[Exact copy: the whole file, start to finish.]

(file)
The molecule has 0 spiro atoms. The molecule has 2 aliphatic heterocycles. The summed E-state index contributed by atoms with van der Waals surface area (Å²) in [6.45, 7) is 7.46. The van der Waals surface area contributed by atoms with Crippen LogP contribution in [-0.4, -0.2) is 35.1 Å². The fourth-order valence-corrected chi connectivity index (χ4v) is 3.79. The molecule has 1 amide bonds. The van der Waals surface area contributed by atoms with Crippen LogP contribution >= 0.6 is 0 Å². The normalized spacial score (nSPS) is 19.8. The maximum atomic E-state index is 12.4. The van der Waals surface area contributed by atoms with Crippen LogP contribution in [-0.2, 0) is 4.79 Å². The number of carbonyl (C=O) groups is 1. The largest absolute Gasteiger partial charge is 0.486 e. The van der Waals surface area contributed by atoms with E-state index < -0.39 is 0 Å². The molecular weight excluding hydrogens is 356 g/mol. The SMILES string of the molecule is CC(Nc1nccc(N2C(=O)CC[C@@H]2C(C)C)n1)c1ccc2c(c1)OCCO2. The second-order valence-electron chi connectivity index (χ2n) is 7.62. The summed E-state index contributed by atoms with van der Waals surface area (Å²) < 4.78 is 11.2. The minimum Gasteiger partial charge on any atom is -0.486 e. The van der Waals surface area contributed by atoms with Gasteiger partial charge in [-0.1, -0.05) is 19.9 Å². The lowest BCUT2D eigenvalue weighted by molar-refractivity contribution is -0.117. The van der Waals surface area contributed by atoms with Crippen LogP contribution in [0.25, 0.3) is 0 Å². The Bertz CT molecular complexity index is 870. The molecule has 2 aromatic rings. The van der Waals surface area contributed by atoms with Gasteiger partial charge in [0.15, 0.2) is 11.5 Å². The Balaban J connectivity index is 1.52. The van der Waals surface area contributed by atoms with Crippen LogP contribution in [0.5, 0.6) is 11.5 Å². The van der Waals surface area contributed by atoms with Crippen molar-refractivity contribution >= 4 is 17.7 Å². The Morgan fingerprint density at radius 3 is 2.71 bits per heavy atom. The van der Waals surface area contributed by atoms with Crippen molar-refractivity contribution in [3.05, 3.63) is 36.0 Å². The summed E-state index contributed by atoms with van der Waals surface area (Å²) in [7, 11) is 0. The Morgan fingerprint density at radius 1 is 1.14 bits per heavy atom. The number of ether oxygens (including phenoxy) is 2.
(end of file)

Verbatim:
The molecule has 0 spiro atoms. The molecule has 2 aliphatic heterocycles. The summed E-state index contributed by atoms with van der Waals surface area (Å²) in [6.45, 7) is 7.46. The van der Waals surface area contributed by atoms with Crippen LogP contribution in [-0.4, -0.2) is 35.1 Å². The fourth-order valence-corrected chi connectivity index (χ4v) is 3.79. The molecule has 1 amide bonds. The van der Waals surface area contributed by atoms with Crippen LogP contribution >= 0.6 is 0 Å². The normalized spacial score (nSPS) is 19.8. The maximum atomic E-state index is 12.4. The van der Waals surface area contributed by atoms with Crippen LogP contribution in [-0.2, 0) is 4.79 Å². The number of carbonyl (C=O) groups is 1. The largest absolute Gasteiger partial charge is 0.486 e. The van der Waals surface area contributed by atoms with E-state index < -0.39 is 0 Å². The molecular weight excluding hydrogens is 356 g/mol. The SMILES string of the molecule is CC(Nc1nccc(N2C(=O)CC[C@@H]2C(C)C)n1)c1ccc2c(c1)OCCO2. The second-order valence-electron chi connectivity index (χ2n) is 7.62. The summed E-state index contributed by atoms with van der Waals surface area (Å²) < 4.78 is 11.2. The minimum Gasteiger partial charge on any atom is -0.486 e. The van der Waals surface area contributed by atoms with Gasteiger partial charge in [-0.1, -0.05) is 19.9 Å². The lowest BCUT2D eigenvalue weighted by molar-refractivity contribution is -0.117. The van der Waals surface area contributed by atoms with Crippen LogP contribution in [0.25, 0.3) is 0 Å². The Bertz CT molecular complexity index is 870. The molecule has 2 aromatic rings. The van der Waals surface area contributed by atoms with Gasteiger partial charge in [0.15, 0.2) is 11.5 Å². The Balaban J connectivity index is 1.52. The van der Waals surface area contributed by atoms with Crippen LogP contribution in [0.5, 0.6) is 11.5 Å². The van der Waals surface area contributed by atoms with Crippen molar-refractivity contribution >= 4 is 17.7 Å². The Morgan fingerprint density at radius 3 is 2.71 bits per heavy atom. The van der Waals surface area contributed by atoms with Crippen molar-refractivity contribution in [3.05, 3.63) is 36.0 Å². The summed E-state index contributed by atoms with van der Waals surface area (Å²) in [7, 11) is 0. The Morgan fingerprint density at radius 1 is 1.14 bits per heavy atom. The number of ether oxygens (including phenoxy) is 2.